Workshop: Transforming Jurisprudence: Justice for all Requires Changing the Minds of Lawyers and Judges

Having observed injustice in the criminal justice system for people who live with mental illness, as well as being on the receiving end of this injustice, a lawyer with bipolar disorder discussed progress in Florida, North Carolina, Ohio, and Alaska. With a mission to change the minds of lawyers and judges- and replacing myths and stigma with accurate facts- the goal of this panel was to educate the legal and judicial community about mental illness.  Panelists included: Angela Vickers, JD, NAMI member, Board of Directors, NAMI –Florida and Carol Kowall, attorney and senior partner, Kowall and Standish, Pittsburgh, PA. (Bonnie – it would be good to say where this firm is located). The session was moderated by Michael Mathes, JD, past president, NAMI- Florida.


Workshop: Taking Criminal Justice Training Programs into Prisons

NAMI Indiana has developed a program to train prison personnel about mental illness, allowing correctional staff to better understand and communicate with inmates with mental illness- and thus enhancing safety for both inmates and prison personnel. Use of force among those who have been through the training has decreased by 70 percent- resulting in improved working conditions for prison workers and more humane living conditions for inmates. Panelists included: Kellie Meyer, MA, Director, Criminal Justice Training Program, NAMI- Indiana. Joseph Vanable, PhD, professor emeritus, Purdue University Joan Lafuze, PhD, professor, Purdue University, Mike Kemp, , NAMI- Indiana. Alan Schmetzer, MD, Director of Residency Training, Indiana University Department of Psychiatry, and Ryan McCarty, Program Director, NAMI- Indiana. The session was moderated by Pamela McConey, MA, Executive Director, NAMI -Indiana.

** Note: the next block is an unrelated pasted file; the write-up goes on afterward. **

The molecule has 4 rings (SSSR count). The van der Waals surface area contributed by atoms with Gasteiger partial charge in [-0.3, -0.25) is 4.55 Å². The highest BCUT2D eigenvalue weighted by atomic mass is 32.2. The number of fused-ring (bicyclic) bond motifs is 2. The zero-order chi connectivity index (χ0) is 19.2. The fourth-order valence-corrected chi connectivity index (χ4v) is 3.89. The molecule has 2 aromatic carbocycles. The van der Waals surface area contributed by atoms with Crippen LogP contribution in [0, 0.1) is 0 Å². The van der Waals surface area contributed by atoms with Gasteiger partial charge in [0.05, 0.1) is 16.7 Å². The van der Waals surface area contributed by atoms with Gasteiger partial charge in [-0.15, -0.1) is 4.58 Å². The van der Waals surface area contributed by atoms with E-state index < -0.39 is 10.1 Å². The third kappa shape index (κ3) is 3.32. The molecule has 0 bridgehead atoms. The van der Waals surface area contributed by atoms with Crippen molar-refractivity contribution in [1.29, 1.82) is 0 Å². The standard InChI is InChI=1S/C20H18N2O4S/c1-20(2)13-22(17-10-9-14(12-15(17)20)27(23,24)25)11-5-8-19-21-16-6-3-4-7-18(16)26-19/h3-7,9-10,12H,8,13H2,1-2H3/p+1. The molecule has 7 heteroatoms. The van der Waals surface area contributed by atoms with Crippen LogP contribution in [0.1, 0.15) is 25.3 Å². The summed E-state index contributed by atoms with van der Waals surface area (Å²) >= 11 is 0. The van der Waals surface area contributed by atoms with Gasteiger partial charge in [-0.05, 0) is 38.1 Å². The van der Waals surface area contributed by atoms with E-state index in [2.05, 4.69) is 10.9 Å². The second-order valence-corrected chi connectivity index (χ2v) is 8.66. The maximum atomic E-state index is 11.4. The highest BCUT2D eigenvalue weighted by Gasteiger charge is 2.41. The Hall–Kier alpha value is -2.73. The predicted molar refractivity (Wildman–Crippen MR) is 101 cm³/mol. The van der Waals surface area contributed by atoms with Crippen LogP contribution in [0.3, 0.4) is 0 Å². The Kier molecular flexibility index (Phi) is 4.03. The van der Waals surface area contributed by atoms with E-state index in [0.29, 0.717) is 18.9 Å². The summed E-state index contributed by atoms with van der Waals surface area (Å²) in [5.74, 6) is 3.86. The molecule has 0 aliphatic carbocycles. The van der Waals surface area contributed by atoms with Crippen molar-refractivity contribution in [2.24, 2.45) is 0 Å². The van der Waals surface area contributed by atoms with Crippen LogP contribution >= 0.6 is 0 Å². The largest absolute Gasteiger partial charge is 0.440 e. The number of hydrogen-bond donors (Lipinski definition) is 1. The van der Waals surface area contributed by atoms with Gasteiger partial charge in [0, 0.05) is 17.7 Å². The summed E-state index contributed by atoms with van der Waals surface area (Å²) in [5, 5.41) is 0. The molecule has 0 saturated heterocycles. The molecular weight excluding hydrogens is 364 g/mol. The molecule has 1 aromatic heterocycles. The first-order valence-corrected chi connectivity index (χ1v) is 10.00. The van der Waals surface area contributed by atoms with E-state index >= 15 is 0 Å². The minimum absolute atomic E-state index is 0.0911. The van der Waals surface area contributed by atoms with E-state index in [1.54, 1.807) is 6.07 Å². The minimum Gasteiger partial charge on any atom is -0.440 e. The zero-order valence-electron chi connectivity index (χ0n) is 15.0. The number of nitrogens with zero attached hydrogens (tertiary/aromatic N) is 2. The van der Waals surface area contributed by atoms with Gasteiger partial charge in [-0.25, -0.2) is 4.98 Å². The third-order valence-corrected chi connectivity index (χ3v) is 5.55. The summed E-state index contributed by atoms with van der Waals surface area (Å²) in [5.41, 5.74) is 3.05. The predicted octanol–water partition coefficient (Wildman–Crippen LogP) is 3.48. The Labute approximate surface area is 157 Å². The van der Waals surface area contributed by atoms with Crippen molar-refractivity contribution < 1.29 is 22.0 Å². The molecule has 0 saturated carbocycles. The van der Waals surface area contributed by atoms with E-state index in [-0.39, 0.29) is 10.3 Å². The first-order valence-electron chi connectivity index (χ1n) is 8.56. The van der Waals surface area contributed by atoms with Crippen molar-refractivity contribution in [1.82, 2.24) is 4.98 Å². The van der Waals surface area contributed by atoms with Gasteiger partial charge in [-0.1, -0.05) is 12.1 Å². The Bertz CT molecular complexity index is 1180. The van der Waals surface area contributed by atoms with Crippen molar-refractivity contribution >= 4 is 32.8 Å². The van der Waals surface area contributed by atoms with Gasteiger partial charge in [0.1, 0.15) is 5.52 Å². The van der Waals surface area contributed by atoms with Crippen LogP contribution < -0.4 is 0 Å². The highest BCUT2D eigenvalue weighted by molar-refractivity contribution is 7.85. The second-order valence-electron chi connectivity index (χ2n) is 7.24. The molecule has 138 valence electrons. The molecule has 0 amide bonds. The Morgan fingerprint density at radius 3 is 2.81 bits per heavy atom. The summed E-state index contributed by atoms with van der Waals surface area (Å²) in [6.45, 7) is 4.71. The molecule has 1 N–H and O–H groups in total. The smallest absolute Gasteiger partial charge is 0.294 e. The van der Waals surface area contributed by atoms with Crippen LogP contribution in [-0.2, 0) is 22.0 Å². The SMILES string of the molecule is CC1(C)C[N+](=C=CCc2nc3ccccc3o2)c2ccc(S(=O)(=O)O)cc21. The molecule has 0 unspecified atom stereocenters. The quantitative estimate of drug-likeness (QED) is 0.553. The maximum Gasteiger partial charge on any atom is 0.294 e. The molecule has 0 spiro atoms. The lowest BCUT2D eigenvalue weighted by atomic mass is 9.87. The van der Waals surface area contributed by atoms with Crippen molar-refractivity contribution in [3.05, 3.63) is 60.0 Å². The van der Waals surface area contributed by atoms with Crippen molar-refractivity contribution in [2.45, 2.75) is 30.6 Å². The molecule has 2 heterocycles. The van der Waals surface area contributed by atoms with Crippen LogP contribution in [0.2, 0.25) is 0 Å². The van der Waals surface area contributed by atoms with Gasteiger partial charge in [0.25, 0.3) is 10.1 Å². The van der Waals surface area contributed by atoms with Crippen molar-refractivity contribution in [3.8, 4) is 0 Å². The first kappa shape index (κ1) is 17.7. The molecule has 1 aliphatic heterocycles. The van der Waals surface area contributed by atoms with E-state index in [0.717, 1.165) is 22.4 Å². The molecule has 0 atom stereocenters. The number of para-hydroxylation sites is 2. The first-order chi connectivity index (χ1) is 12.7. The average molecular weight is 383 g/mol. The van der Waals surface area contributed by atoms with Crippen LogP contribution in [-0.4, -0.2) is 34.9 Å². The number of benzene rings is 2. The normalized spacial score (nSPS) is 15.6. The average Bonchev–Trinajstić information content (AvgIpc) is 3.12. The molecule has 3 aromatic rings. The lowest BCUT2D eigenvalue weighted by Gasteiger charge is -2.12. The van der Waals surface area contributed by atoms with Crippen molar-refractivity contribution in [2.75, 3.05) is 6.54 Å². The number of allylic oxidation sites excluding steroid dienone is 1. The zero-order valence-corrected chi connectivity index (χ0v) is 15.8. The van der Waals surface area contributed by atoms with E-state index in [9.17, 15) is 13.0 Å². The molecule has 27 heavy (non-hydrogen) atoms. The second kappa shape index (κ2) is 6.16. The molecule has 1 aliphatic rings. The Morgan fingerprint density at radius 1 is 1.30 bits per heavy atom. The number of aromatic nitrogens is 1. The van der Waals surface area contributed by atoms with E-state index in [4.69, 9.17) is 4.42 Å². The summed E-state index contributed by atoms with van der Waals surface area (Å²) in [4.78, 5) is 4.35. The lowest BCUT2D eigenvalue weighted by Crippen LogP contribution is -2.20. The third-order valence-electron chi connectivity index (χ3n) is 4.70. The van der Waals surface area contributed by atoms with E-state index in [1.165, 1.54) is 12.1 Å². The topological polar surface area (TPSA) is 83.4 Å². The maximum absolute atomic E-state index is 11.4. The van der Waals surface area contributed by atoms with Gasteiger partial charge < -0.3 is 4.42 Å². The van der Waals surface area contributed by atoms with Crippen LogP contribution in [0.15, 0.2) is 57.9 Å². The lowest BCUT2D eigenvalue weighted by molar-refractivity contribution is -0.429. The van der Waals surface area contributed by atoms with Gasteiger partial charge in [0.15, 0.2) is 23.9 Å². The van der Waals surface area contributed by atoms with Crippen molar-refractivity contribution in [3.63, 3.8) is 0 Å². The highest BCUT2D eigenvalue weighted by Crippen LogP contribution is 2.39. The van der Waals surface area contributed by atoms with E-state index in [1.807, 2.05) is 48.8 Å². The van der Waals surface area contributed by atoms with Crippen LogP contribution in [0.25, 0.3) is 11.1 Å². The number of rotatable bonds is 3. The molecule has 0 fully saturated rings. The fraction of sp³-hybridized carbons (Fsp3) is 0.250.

Workshop: Improving the Police Response in Your Community

Although police interactions with consumers have greatly improved since the advent of Crisis Intervention Teams, most communities continue to struggle with effective police responses. This session explored a variety of avenues for improving interactions with police, including training, building coalitions, and advocating for CIT teams and other specialized police response teams. Panelists included: Michael Metzler, Detective, Alton Police Department, IL. Shelly Daunis, Coordinator, CIT Team, Illinois Law Enforcement Training & Standards Board.